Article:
Watch the bugs and don't get stung'or complacent

New server software vulnerabilities pop up every day, but most are never exploited. That can lead to complacency on the part of Web site administrators.

Smart administrators keep up with a list compiled by the FBI and the SANS Institute of Bethesda, Md., at, showing regularly exploited vulnerabilities. But as the SANS site notes, 'Administrators reported that they had not corrected many of these flaws because they simply did not know which were most dangerous, and they were too busy to correct them all.'

Some help will come from the Homeland Security Department's free FedCIRC patching service, just now getting under way and tied to agency-supplied profiles of individual servers.

In the meantime, Microsoft Internet Information Services software and the open-source Apache HTTP Server are the most-often exploited platforms because they have the most installations.

The top 20 list shows that patches aren't being rigorously applied, because exploits can succeed only if administrators fail to configure firewalls properly or to install available patches.

Here's an example of how a cracker could use the information in the accompanying table: The Commerce Department's site,, reports using Apache 1.3.27 with Red Hat Linux mod_ssl/2.8.12 and OpenSSL/0.9.6bmod_perl/1.26. OpenSSL is the open-source version of the Secure Sockets Layer protocol.
  • The CERT Coordination Center's Advisory 2002-27, dated Sept. 14, 2002, said, 'Linux systems running Apache with mod_ssl accessing SSLv2-enabled OpenSSL 0.9.6d or earlier' are vulnerable to the Apache/mod_ssl worm, linux.slapper.worm and bugtrac.c worm.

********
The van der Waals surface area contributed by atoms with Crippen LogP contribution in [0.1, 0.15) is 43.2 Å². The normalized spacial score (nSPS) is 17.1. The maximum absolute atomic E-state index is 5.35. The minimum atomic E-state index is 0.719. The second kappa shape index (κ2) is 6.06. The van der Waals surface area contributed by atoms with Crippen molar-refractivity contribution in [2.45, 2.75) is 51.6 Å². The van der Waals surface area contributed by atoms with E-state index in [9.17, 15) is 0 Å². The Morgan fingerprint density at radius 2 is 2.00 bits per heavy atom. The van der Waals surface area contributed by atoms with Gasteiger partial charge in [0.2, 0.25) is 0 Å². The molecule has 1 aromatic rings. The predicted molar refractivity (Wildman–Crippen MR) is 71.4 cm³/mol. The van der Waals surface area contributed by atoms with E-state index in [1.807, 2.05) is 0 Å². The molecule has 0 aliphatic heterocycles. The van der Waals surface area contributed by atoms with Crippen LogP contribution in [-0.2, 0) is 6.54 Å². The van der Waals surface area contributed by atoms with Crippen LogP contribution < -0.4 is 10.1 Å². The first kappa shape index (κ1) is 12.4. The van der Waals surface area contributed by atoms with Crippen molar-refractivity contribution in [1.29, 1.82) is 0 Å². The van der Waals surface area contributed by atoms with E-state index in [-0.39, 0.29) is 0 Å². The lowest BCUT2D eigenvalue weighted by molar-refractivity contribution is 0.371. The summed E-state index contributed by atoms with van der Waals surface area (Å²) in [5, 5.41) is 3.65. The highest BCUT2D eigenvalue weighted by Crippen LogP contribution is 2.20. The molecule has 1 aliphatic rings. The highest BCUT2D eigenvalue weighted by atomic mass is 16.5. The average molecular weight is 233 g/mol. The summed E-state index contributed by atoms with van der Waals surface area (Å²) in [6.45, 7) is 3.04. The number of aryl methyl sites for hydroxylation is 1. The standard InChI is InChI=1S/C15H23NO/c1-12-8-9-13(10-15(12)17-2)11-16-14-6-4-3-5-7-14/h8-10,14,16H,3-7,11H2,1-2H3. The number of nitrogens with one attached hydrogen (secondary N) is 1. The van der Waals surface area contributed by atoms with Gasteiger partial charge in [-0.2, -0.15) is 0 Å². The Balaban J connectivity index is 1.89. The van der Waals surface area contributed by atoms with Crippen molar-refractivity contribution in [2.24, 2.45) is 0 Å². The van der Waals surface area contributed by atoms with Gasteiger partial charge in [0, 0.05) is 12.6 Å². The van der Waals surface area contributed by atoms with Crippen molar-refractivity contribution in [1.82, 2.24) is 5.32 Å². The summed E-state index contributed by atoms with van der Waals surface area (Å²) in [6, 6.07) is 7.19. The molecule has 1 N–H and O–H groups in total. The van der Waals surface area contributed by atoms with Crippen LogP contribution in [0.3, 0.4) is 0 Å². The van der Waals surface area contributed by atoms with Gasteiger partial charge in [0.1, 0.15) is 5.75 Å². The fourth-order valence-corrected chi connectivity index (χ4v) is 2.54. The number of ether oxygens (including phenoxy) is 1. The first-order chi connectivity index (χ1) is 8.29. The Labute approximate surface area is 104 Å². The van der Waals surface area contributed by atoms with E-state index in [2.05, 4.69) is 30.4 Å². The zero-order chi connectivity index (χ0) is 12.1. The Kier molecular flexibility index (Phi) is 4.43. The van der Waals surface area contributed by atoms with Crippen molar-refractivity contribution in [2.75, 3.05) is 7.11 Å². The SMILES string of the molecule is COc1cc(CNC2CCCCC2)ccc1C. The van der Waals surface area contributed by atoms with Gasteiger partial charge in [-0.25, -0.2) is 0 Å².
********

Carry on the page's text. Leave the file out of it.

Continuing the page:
• CERT Advisory 2002-23, dated July 30, 2002, listed multiple OpenSSL vulnerabilities prior to Version 0.9.6e, up to and including the second beta prerelease, 0.9.7.

Various Apache versions have 28 holes mentioned in the Common Vulnerabilities and Exposures lexicon, at, maintained by Mitre Corp. of Bedford, Mass., and on the SANS-FBI top 20 list.

As of last month, the latest version of Apache HTTP Server is 1.3.27. Some federal sites, notably, still report running Apache 1.3.12 and therefore are probably behind the curve in patching security holes.

The SANS-FBI list shows 25 known vulnerabilities in various versions of Microsoft IIS. As recently as last October, Microsoft released a cumulative patch, MS02-062, to fix new and existing security holes found in IIS 4.0, 5.0 and 5.1. Any server software not patched since October is vulnerable.

Some of these vulnerabilities permit denial-of-service events, while others let an attacker take over the server completely.


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